Coalition Increasing Output of Electrolyzers to Produce Green Hydrogen

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The Green Hydrogen Catapult (GHC), a coalition of industry leaders in developing the clean fuel, is upping its commitment to commission electrolyzers used to produce the gas from 25 GW to 45 GW by 2027.

The coalition says the effort will keep the price below $2 per kilogram of green hydrogen, which will allow the clean fuel to be cost effective in the short term. The GHC’s original goal for the electrolyzer output, which is to be developed with secured financing, was made late in 2020 when the group was formed.

The GHC also is seeking industry and government leaders to accelerate green hydrogen adoption by continually updating targets as opposed to keeping with longer 2030 goals, as well as investing in infrastructure for green hydrogen and clean energy. The coalition wants to create equal market conditions for all fuels to allow for fair competition in energy markets.

Additionally, the GHC wants to incentives to be made available to encourage heavy industry to adopt green hydrogen.

Electrolyzers use electricity to split water into hydrogen and oxygen and are a leading technology for synthesizing zero-carbon hydrogen fuel using renewable energy. Green hydrogen is considered essential to decarbonizing the heavy industry sectors such as steel, shipping and aviation, the coalition says.

The International Energy Agency says worldwide use of electrolyzers has doubled over the past five years, with 500 more projects currently in some form of production. A report by Bloomberg says the new GHC goal represents a huge increase in the use of electrolyzers that analysts at BloombergNEF expected to be installed this year, which they predicted to come in around 400 MW.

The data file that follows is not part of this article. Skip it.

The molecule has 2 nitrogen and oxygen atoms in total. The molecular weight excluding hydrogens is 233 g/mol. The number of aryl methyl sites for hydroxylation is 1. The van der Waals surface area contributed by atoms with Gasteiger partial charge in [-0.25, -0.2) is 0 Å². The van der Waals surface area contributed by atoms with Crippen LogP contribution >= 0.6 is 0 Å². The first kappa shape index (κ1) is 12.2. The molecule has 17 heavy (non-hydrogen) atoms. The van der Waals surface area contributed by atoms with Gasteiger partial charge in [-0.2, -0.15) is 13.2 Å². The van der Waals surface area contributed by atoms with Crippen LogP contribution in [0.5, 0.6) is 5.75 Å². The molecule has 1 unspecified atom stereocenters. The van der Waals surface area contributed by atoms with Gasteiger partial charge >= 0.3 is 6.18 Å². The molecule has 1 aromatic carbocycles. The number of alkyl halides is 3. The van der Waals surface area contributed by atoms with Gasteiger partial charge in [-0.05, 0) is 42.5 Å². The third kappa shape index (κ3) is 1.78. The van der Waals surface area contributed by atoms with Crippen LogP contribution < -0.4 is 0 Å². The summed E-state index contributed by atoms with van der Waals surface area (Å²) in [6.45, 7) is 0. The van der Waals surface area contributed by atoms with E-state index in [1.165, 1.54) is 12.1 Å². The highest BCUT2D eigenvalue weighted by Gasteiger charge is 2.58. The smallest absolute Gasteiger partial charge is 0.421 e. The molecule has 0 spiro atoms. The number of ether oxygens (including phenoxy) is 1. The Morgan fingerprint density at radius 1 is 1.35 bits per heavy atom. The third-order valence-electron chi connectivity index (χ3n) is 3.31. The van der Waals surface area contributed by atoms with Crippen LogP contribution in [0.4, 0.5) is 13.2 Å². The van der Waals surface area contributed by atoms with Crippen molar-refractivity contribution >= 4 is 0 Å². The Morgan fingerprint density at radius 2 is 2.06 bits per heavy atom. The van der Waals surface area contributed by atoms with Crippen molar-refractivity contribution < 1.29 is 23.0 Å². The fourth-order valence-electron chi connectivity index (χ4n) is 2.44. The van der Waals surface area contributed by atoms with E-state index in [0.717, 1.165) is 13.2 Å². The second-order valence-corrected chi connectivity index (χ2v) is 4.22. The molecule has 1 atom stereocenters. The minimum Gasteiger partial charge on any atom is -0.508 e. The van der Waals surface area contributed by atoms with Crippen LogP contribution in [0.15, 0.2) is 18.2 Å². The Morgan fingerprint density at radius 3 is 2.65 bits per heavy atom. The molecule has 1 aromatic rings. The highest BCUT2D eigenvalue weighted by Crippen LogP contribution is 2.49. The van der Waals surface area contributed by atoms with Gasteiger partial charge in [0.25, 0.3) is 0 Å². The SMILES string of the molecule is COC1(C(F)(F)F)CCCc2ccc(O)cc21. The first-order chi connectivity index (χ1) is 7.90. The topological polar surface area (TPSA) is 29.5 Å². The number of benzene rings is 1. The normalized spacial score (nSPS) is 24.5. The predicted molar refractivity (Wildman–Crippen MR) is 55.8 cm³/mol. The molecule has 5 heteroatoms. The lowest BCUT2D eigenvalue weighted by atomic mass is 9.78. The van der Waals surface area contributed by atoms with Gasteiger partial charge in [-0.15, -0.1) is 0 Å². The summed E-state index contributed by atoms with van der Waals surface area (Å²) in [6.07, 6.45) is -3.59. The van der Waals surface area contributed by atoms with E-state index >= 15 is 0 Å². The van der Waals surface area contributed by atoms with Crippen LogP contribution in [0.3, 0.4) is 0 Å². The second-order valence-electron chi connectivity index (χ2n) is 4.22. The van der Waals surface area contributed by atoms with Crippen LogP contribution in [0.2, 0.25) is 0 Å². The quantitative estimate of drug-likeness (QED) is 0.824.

The steel industry may be the greatest benefactor of the technology, as it has growing pressure to improve on its emissions output. Seven European steel companies said in a report by Industry Tracker earlier this year that they were using green hydrogen and creating supply chains to increase their use of the gas.

H2 Green Steel CEO Henrik Henriksson, whose company is part of the GHC, says he already “sees demand for our green steel product growing faster than we can build out our commercial production assets.”

Green hydrogen’s use is ramping up across other industries as well and its implementation has been seen from driving clean energy microgrids to helping produce aluminum cans.

The GHC is a global initiative organized with the support of the UN High Level Champions for Global Climate Action and hosted by RMI. It is led by a group of companies seeking to accelerate green hydrogen adoption and members include ACWA Power, CWP Global, Fortescue Future Industries, H2 Green Steel, Iberdrola, Mærsk Mc-Kinney Møller Center for Zero Carbon Shipping, Snam, Yara and Ørsted.

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–> This post appeared first on Environment + Energy Leader.

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